Twitter Discontinues Whitelisting Developers; Says "Live With It"

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Some developers who build using Twitter's API (application programming interface) may be a little dismayed today: the company has reportedly stopped “whitelisting” developers to use the API at its most robust level (allowing developers to skip so-called “rate limiting”).

Whitelisting was described by Twitter in this way: “Some applications find that the default limit proves insufficient. Under such circumstances, we offer whitelisting. It is possible to whitelist both user accounts and IP addresses. Each whitelisted entity, whether an account or IP address, is allowed 20,000 requests per hour.”

No longer. Yesterday, on Twitter Development's Google Groups page, a blog post appeared that announced, “ Beginning today, Twitter will no longer grant whitelisting requests. We will continue to allow whitelisting privileges for previously approved applications; however any unanswered requests recently submitted to Twitter will not be granted whitelist access. Twitter whitelisting was originally created as a way to allow developers to request large amounts of data through the REST API. It provided developers with an increase from 150 to 20,000 requests per hour, at a time when the API had few bulk request options and the Streaming API was not yet available. Since then, we've added new, more efficient tools for developers, including lookups, ID lists, authentication and the Streaming API. Instead of whitelisting, developers can use these tools to create applications and integrate with the Twitter platform.”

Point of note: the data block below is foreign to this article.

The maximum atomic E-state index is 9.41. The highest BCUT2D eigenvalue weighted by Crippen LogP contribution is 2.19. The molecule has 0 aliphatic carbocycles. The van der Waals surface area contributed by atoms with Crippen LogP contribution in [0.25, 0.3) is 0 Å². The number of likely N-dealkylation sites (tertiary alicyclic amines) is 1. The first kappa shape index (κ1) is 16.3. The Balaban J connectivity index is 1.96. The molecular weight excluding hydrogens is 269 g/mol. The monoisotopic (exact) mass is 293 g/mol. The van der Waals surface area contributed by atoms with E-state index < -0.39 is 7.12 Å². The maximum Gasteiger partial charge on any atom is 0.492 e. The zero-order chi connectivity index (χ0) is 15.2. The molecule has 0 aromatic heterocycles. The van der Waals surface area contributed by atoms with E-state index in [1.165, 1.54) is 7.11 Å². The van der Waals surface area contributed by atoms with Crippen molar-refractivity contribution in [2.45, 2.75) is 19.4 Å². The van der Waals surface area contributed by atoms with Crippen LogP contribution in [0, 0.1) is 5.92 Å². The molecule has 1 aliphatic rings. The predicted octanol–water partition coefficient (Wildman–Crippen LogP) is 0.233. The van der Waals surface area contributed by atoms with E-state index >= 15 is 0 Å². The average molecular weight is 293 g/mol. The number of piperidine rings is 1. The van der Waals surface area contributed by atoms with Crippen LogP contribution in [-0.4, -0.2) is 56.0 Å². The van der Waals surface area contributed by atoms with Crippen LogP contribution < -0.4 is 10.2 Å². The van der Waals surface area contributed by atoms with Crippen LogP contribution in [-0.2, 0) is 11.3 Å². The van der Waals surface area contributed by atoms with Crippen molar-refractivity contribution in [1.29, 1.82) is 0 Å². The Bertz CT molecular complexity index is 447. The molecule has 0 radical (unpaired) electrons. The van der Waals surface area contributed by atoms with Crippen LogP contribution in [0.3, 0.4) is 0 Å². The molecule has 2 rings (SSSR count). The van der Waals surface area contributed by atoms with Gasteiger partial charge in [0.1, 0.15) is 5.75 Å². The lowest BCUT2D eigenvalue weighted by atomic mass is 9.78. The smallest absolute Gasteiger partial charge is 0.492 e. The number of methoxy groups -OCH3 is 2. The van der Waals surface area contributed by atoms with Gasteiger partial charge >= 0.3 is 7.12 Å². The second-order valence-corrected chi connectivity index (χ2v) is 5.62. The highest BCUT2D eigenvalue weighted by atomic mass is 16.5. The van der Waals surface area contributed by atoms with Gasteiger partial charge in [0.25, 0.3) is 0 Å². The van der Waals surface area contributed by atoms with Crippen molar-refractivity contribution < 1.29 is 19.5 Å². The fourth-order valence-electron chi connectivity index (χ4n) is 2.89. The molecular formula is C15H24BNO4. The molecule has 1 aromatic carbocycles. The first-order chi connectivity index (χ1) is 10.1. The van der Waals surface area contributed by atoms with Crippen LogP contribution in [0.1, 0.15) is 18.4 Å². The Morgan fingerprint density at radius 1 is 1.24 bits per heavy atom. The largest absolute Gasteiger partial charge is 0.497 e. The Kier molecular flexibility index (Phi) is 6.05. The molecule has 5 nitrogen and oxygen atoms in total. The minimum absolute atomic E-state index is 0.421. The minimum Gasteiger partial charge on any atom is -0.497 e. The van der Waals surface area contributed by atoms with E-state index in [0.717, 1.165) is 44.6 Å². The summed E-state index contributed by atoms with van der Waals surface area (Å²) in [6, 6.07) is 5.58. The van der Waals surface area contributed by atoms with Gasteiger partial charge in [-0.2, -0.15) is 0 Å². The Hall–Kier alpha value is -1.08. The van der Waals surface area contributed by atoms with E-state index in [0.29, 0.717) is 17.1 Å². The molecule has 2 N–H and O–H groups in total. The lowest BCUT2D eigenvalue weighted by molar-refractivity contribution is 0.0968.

So, according to Twitter, whitelisting is being discontinued because it's no longer necessary. However, not everyone agrees that this is the reason. SAI Business Insider presented some theories today as to the reasons behind the decision, as follows:

They're having problems scaling so they want to cool down the API for a while. Most of the activity on Twitter is via the API, since most people use Twitter through apps, whether it's Twitter's own apps or third-party apps. Twitter hasn't said that's the reason, but Twitter's scaling difficulties are legendary and this might be the reason. In which case, the move could be temporary, theorized Business Insider.

Twitter has a big enough developer ecosystem now, thank you very much, so it's going to stop supporting the rest. That's what Regular Geek thinks, writing they've "essentially ... decided that they have had enough support from the small developer." We're doubtful that's the explanation -- platforms like Twitter are always in competition with other platforms for developer support. And with oodles of cash in its coffers, Twitter can afford to keep supporting developers.

Maybe Twitter plans to charge for its API? That's always been rumored to be a future business model for Twitter. Right now they're focused on advertising, but the first time they made money was by charging Google and Microsoft for access to its "firehose", meaning all of the tweets in real time, and they still do that. As companies like TweetDeck are starting to build a real business, maybe Twitter wants to charge for heavier access to its API.

So what do you do if you're a developer looking for the kind of escalated access that was formerly granted by whitelisting? Live with it, says Twitter on the Google Group page. “We also want to acknowledge that there are going to be some things that developers want to do that just aren’t supported by the platform,” notes the blog. “Rather than granting additional privileges to accommodate those requests, we encourage developers to focus on what's possible within the rich variety of integration options already provided.”

So there it is.

Tracey Schelmetic is a contributing editor for TechZone360. To read more of Tracey's articles, please visit her columnist page.

Edited by Jennifer Russell

TechZone360 Contributor

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